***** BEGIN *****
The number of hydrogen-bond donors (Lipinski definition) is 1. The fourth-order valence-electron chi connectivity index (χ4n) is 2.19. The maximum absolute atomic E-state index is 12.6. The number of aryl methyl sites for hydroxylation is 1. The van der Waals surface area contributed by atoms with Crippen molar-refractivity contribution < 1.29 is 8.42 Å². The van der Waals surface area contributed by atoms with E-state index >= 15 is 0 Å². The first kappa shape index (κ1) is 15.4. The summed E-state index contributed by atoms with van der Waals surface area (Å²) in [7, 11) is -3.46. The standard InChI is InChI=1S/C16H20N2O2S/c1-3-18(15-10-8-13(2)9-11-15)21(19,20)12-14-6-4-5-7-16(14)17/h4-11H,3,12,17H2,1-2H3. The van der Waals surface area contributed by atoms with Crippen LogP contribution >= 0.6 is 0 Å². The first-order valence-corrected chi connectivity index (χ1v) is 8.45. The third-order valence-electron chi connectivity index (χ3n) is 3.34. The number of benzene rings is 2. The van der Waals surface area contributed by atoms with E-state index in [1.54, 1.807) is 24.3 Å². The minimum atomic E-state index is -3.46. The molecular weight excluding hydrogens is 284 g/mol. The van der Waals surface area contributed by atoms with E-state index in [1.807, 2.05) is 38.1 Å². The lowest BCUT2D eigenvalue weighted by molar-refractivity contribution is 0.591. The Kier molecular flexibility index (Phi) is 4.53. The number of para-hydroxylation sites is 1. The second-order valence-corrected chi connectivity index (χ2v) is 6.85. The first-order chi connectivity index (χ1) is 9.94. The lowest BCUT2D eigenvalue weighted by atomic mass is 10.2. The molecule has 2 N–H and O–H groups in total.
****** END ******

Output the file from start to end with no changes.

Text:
The number of hydrogen-bond donors (Lipinski definition) is 1. The fourth-order valence-electron chi connectivity index (χ4n) is 2.19. The maximum absolute atomic E-state index is 12.6. The number of aryl methyl sites for hydroxylation is 1. The van der Waals surface area contributed by atoms with Crippen molar-refractivity contribution < 1.29 is 8.42 Å². The van der Waals surface area contributed by atoms with E-state index >= 15 is 0 Å². The first kappa shape index (κ1) is 15.4. The summed E-state index contributed by atoms with van der Waals surface area (Å²) in [7, 11) is -3.46. The standard InChI is InChI=1S/C16H20N2O2S/c1-3-18(15-10-8-13(2)9-11-15)21(19,20)12-14-6-4-5-7-16(14)17/h4-11H,3,12,17H2,1-2H3. The van der Waals surface area contributed by atoms with Crippen LogP contribution >= 0.6 is 0 Å². The first-order valence-corrected chi connectivity index (χ1v) is 8.45. The third-order valence-electron chi connectivity index (χ3n) is 3.34. The number of benzene rings is 2. The van der Waals surface area contributed by atoms with E-state index in [1.54, 1.807) is 24.3 Å². The minimum atomic E-state index is -3.46. The molecular weight excluding hydrogens is 284 g/mol. The van der Waals surface area contributed by atoms with E-state index in [1.807, 2.05) is 38.1 Å². The lowest BCUT2D eigenvalue weighted by molar-refractivity contribution is 0.591. The Kier molecular flexibility index (Phi) is 4.53. The number of para-hydroxylation sites is 1. The second-order valence-corrected chi connectivity index (χ2v) is 6.85. The first-order chi connectivity index (χ1) is 9.94. The lowest BCUT2D eigenvalue weighted by atomic mass is 10.2. The molecule has 2 N–H and O–H groups in total.